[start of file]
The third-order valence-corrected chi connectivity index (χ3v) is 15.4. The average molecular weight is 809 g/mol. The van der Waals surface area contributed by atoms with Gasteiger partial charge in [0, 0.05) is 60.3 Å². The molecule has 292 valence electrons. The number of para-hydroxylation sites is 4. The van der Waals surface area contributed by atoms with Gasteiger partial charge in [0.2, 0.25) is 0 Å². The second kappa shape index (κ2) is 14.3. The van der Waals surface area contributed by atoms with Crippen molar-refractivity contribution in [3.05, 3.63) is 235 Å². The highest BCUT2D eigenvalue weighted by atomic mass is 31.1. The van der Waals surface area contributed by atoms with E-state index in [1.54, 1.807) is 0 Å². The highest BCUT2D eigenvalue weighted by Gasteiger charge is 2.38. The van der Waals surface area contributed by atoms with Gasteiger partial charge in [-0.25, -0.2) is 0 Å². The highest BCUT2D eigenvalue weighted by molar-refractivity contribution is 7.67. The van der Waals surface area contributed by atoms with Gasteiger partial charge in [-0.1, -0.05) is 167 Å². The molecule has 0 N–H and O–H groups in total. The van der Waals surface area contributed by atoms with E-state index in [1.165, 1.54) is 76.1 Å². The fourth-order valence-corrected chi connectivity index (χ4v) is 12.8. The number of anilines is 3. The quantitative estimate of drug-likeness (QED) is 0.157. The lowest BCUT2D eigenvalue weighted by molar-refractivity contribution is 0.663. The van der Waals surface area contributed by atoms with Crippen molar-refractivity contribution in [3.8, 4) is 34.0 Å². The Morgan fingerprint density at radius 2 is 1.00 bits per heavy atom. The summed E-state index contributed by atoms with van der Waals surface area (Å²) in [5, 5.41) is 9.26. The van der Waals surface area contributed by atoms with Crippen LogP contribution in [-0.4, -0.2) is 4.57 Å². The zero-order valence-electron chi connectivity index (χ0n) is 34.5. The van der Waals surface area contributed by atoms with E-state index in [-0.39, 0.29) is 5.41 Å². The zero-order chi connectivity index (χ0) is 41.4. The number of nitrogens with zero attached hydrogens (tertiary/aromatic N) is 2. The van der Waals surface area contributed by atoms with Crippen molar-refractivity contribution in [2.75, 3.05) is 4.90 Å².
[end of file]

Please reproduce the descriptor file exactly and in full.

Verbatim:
The third-order valence-corrected chi connectivity index (χ3v) is 15.4. The average molecular weight is 809 g/mol. The van der Waals surface area contributed by atoms with Gasteiger partial charge in [0, 0.05) is 60.3 Å². The molecule has 292 valence electrons. The number of para-hydroxylation sites is 4. The van der Waals surface area contributed by atoms with Gasteiger partial charge in [0.2, 0.25) is 0 Å². The second kappa shape index (κ2) is 14.3. The van der Waals surface area contributed by atoms with Crippen molar-refractivity contribution in [3.05, 3.63) is 235 Å². The highest BCUT2D eigenvalue weighted by atomic mass is 31.1. The van der Waals surface area contributed by atoms with E-state index in [1.54, 1.807) is 0 Å². The highest BCUT2D eigenvalue weighted by Gasteiger charge is 2.38. The van der Waals surface area contributed by atoms with Gasteiger partial charge in [-0.25, -0.2) is 0 Å². The highest BCUT2D eigenvalue weighted by molar-refractivity contribution is 7.67. The van der Waals surface area contributed by atoms with Gasteiger partial charge in [-0.1, -0.05) is 167 Å². The molecule has 0 N–H and O–H groups in total. The van der Waals surface area contributed by atoms with E-state index in [1.165, 1.54) is 76.1 Å². The fourth-order valence-corrected chi connectivity index (χ4v) is 12.8. The number of anilines is 3. The quantitative estimate of drug-likeness (QED) is 0.157. The lowest BCUT2D eigenvalue weighted by molar-refractivity contribution is 0.663. The van der Waals surface area contributed by atoms with Crippen molar-refractivity contribution in [3.8, 4) is 34.0 Å². The Morgan fingerprint density at radius 2 is 1.00 bits per heavy atom. The summed E-state index contributed by atoms with van der Waals surface area (Å²) in [5, 5.41) is 9.26. The van der Waals surface area contributed by atoms with Crippen LogP contribution in [-0.4, -0.2) is 4.57 Å². The zero-order valence-electron chi connectivity index (χ0n) is 34.5. The van der Waals surface area contributed by atoms with E-state index in [-0.39, 0.29) is 5.41 Å². The zero-order chi connectivity index (χ0) is 41.4. The number of nitrogens with zero attached hydrogens (tertiary/aromatic N) is 2. The van der Waals surface area contributed by atoms with Crippen molar-refractivity contribution in [2.75, 3.05) is 4.90 Å².